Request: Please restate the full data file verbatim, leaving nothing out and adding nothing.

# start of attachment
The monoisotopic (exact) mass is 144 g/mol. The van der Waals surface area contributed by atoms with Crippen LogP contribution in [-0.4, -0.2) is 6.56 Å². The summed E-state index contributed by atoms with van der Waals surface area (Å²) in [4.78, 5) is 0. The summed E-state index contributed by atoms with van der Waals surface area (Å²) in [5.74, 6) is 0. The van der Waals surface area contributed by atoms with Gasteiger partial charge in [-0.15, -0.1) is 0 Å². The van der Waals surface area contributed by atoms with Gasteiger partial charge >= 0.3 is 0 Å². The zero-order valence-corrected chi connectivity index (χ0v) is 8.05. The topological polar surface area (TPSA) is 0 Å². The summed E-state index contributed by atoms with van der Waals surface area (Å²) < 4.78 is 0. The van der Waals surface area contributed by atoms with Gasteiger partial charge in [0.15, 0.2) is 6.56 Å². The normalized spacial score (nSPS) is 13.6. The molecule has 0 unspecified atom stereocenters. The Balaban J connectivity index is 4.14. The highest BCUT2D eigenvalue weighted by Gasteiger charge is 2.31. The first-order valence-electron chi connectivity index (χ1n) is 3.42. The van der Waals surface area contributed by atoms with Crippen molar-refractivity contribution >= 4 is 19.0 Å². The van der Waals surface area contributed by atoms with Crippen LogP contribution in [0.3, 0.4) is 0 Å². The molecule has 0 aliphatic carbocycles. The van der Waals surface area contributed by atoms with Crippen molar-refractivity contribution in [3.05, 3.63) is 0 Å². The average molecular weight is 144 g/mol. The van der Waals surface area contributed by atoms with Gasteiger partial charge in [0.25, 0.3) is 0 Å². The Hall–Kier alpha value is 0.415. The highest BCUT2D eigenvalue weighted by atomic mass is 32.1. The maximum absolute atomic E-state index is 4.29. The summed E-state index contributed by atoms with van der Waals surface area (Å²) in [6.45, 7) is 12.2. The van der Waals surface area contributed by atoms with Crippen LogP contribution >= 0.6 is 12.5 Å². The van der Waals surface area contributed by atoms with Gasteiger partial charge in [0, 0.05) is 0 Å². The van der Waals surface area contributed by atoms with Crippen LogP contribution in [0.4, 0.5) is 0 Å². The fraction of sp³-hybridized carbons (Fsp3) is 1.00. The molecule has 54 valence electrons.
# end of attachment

The monoisotopic (exact) mass is 144 g/mol. The van der Waals surface area contributed by atoms with Crippen LogP contribution in [-0.4, -0.2) is 6.56 Å². The summed E-state index contributed by atoms with van der Waals surface area (Å²) in [4.78, 5) is 0. The summed E-state index contributed by atoms with van der Waals surface area (Å²) in [5.74, 6) is 0. The van der Waals surface area contributed by atoms with Gasteiger partial charge in [-0.15, -0.1) is 0 Å². The van der Waals surface area contributed by atoms with Gasteiger partial charge >= 0.3 is 0 Å². The zero-order valence-corrected chi connectivity index (χ0v) is 8.05. The topological polar surface area (TPSA) is 0 Å². The summed E-state index contributed by atoms with van der Waals surface area (Å²) < 4.78 is 0. The van der Waals surface area contributed by atoms with Gasteiger partial charge in [0.15, 0.2) is 6.56 Å². The normalized spacial score (nSPS) is 13.6. The molecule has 0 unspecified atom stereocenters. The Balaban J connectivity index is 4.14. The highest BCUT2D eigenvalue weighted by Gasteiger charge is 2.31. The first-order valence-electron chi connectivity index (χ1n) is 3.42. The van der Waals surface area contributed by atoms with Crippen molar-refractivity contribution >= 4 is 19.0 Å². The van der Waals surface area contributed by atoms with Crippen LogP contribution in [0.3, 0.4) is 0 Å². The molecule has 0 aliphatic carbocycles. The van der Waals surface area contributed by atoms with Crippen molar-refractivity contribution in [3.05, 3.63) is 0 Å². The average molecular weight is 144 g/mol. The van der Waals surface area contributed by atoms with Gasteiger partial charge in [0.25, 0.3) is 0 Å². The Hall–Kier alpha value is 0.415. The highest BCUT2D eigenvalue weighted by atomic mass is 32.1. The maximum absolute atomic E-state index is 4.29. The summed E-state index contributed by atoms with van der Waals surface area (Å²) in [6.45, 7) is 12.2. The van der Waals surface area contributed by atoms with Crippen LogP contribution >= 0.6 is 12.5 Å². The van der Waals surface area contributed by atoms with Gasteiger partial charge in [0, 0.05) is 0 Å². The van der Waals surface area contributed by atoms with Crippen LogP contribution in [0.4, 0.5) is 0 Å². The fraction of sp³-hybridized carbons (Fsp3) is 1.00. The molecule has 54 valence electrons.